Review: Landmarks by Robert Macfarlane

In his celebration of the countryside, Macfarlane makes sure words have their place

Landmarks
Landmarks
Author: Robert Macfarlane
ISBN-13: 978-0241146538
Publisher: Hamish Hamilton
Guideline Price: £20

In his 1883 study Nature Near London Richard Jefferies has a vibrant passage enumerating all the wild flowers he encounters on a single roadside verge. Conspicuous among them are buttercups, cowslips and dandelions. The Jefferies passage is quoted late on by Robert Macfarlane in this compelling new study, Landmarks, and it ties in poignantly with a turn of events he has cited earlier.

These words, he tells us, along with others, such as ash, acorn, bluebell, otter, kingfisher and heron, were deliberately excised from the 2007 edition of the Oxford Junior Dictionary as being no longer relevant to children's experience. It's out with willow and heather and in with blog, broadband and chatroom. It isn't, Macfarlane says, a case of either/or: both sets of nouns and what they signify have a place in the world of today. But life is unquestionably impoverished if you do away with bluebells, conkers, larks and other common words denoting nature and natural forces.

Landmarks is a book about words, among other things, words for features of the landscape, for ice and snow, for dusk, dawn, night and light. Each of its 11 chapters, with one exception, comes with a glossary containing words peculiar to regions of these islands, from Connemara to Carloway, on the Isle of Lewis: intriguing, expressive and eccentric words. (The exception is the final chapter, whose glossary is left blank to accommodate future coinages.)

Irish words

A nab, for example, is the summit of a hill in Sussex; a Cumbrian sheep stranded on its back is a riggwelter; if you found yourself in a blinding snowstorm in Shetland you might say you’d been caught in a moorie caavie. There’s a selection of Irish and Northern Irish words among the terms for this sight, sensation or event – sliabh, bearna gaoithe, skiff, skite, hirple – although I was sorry not to see foundered, meaning “perished with cold” and still in common Ulster usage. But, as Macfarlane says, his glossaries have to be selective; they indicate endangered riches in the field of place language and local linguistic particularities.

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Macfarlane has won acclaim in recent years for his elegant and invigorating engagement with country matters, with language, continuity, lore, tradition, all kinds of fieldwork. He began with Mountains of the Mind, in 2003, and went on to write The Wild Places, The Old Ways and Holloway, all of whose titles make explicit his fascination with unpopulated environments and unbeaten tracks.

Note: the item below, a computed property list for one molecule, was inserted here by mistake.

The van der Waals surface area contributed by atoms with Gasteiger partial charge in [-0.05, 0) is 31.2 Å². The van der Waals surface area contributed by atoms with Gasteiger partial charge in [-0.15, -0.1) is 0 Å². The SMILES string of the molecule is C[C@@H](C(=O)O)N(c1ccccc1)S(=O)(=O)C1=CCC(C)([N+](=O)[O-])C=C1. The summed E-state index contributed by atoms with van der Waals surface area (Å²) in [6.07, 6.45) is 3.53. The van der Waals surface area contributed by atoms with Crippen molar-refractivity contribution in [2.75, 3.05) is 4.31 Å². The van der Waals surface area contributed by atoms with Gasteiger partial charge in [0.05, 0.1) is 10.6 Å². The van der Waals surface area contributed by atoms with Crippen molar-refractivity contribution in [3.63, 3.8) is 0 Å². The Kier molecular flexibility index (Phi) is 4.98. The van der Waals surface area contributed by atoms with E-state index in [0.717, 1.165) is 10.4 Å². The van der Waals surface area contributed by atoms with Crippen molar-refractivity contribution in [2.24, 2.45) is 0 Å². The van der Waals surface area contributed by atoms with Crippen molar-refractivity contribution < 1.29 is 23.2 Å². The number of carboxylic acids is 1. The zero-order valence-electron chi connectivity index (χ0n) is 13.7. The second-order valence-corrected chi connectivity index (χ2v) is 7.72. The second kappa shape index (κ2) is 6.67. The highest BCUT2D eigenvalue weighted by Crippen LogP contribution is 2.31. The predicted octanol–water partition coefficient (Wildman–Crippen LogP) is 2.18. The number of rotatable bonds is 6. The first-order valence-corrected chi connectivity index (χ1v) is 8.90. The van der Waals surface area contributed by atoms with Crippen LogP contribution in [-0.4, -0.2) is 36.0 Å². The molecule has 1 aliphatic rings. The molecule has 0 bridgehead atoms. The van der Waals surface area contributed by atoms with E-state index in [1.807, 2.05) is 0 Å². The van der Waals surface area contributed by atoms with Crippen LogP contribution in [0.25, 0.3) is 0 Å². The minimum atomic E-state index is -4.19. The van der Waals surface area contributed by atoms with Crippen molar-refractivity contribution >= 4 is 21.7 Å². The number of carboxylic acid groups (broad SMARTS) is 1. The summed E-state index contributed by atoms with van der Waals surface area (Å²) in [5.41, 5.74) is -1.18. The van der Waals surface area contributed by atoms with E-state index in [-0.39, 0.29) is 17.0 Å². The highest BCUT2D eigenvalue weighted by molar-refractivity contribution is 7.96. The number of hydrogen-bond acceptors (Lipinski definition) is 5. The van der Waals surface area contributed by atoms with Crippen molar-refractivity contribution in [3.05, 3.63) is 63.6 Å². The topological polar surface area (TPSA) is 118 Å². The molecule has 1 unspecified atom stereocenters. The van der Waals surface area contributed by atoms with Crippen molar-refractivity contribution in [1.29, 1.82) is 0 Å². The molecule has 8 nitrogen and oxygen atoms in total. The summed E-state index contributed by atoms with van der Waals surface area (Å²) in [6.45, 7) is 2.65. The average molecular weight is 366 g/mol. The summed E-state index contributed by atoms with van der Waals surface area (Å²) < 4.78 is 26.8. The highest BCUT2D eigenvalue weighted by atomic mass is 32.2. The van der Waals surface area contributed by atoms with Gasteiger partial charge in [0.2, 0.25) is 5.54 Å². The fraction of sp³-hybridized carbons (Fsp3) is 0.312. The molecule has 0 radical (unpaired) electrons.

His books are original and illuminating, but they're not without predecessors. Landmarks is in part a tribute to literary as well as literal or physical landmarks, and to those writers whose expertise in observation and evocation has affected his own approach and enlarged his outlook. Custodians of languages and runes, of ancient hedges and ditches, indefatigable walkers and explorers, inhabitants of enchanted places: these, in Macfarlane's book, are trailblazers and exemplars.

Nan Shepherd falling under the spell of the Cairngorms (The Living Mountain); JA Baker getting as close as a person can to predatory bird nature (The Peregrine); Roger Deakin viewing Britain's landscape from a swimming perspective (Waterlog): these and others endorse and enhance Macfarlane's preoccupations. They are salty, clear-eyed, strenuous commentators with never a pastoral prettifier among them.

‘Edgelander’

Wildwood enthusiasts and word conservationists contribute to a general sense of urgency and apprehension about the countryside and what may become of it. “O let them be left, wildness and wet,” urged Gerald Manley Hopkins in prescient mode. It isn’t only the wilderness but also indeterminate territories, edgelands, tail ends of cities that captivate Macfarlane. He eschews a narrow view of Earth and its attributes.

“I am an edgelander,” he writes at one point in the engaging autobiographical strand that runs through his narrative like a path through the woods.

Alongside such suburban saving graces as field paths, beech trees and the odd hedgerow are raw ingredients of an inescapably bleak terrain. But if haulage depots, gravel pits, arc lights, litter-strewn canal banks and so forth can’t be ignored, they may in some sense almost be relished, by adjusting one’s attitude to aesthetics. In this respect Richard Mabey and Iain Sinclair are names that spring to mind.

Landmarks covers a good deal of ground, from the Arctic north to the Sierra Nevada, while homing in on distinctive British chosen grounds, all abundant in imagery and implications, social, moral and regenerative implications.

Some of the authors whom Macfarlane considers get to grips with the landscape and draw sustenance from it by lying down on top of it; there are other ways of experiencing nature to the full without going as far as John Muir, who in the 1870s threw himself into a Yosemite avalanche. (“Gloriously exciting!” was his verdict.)

You can, for example, immerse yourself in the weeds and the wilderness (pace Hopkins). Keeping the country in good heart by celebrating the countryside in all its aspects: this is one of Macfarlane's aims, and one that is wonderfully achieved. He knows its mountains, lakes, woodlands, wildlife, fields and hedges in all their variety and understands their need to be cherished. In relation to conservation he has had no need to make a mynydd out of a wonty-tump. Patricia Craig is an author, critic and anthologist. Her latest book is A Twisted Root: Ancestral Entanglements in Ireland